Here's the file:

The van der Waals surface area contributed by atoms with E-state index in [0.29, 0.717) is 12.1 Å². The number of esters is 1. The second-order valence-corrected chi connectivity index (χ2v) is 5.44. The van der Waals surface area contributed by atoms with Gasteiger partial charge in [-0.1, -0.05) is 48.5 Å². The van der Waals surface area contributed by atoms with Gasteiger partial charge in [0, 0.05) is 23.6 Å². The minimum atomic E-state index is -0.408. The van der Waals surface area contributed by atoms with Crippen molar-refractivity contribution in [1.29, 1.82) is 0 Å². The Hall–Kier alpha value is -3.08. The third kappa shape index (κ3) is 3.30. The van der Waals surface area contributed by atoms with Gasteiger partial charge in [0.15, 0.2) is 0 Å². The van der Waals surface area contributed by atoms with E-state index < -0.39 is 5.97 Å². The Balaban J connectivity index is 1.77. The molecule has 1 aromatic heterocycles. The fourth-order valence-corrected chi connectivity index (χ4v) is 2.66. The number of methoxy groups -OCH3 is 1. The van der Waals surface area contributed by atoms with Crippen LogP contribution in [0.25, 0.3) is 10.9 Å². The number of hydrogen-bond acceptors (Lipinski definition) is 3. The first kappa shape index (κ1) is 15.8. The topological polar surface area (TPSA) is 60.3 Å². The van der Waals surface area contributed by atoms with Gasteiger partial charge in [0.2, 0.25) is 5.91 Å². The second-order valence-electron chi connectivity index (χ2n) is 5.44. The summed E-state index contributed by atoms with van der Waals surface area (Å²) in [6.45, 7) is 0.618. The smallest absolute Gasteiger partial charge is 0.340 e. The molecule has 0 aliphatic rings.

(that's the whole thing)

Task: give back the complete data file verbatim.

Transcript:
The van der Waals surface area contributed by atoms with E-state index in [0.29, 0.717) is 12.1 Å². The number of esters is 1. The second-order valence-corrected chi connectivity index (χ2v) is 5.44. The van der Waals surface area contributed by atoms with Gasteiger partial charge in [-0.1, -0.05) is 48.5 Å². The van der Waals surface area contributed by atoms with Gasteiger partial charge in [0, 0.05) is 23.6 Å². The minimum atomic E-state index is -0.408. The van der Waals surface area contributed by atoms with Crippen molar-refractivity contribution in [1.29, 1.82) is 0 Å². The Hall–Kier alpha value is -3.08. The third kappa shape index (κ3) is 3.30. The van der Waals surface area contributed by atoms with Gasteiger partial charge in [0.15, 0.2) is 0 Å². The van der Waals surface area contributed by atoms with E-state index < -0.39 is 5.97 Å². The Balaban J connectivity index is 1.77. The molecule has 1 aromatic heterocycles. The fourth-order valence-corrected chi connectivity index (χ4v) is 2.66. The number of methoxy groups -OCH3 is 1. The van der Waals surface area contributed by atoms with Crippen LogP contribution in [0.25, 0.3) is 10.9 Å². The number of hydrogen-bond acceptors (Lipinski definition) is 3. The first kappa shape index (κ1) is 15.8. The topological polar surface area (TPSA) is 60.3 Å². The van der Waals surface area contributed by atoms with Gasteiger partial charge in [0.2, 0.25) is 5.91 Å². The second-order valence-electron chi connectivity index (χ2n) is 5.44. The summed E-state index contributed by atoms with van der Waals surface area (Å²) in [6.45, 7) is 0.618. The smallest absolute Gasteiger partial charge is 0.340 e. The molecule has 0 aliphatic rings.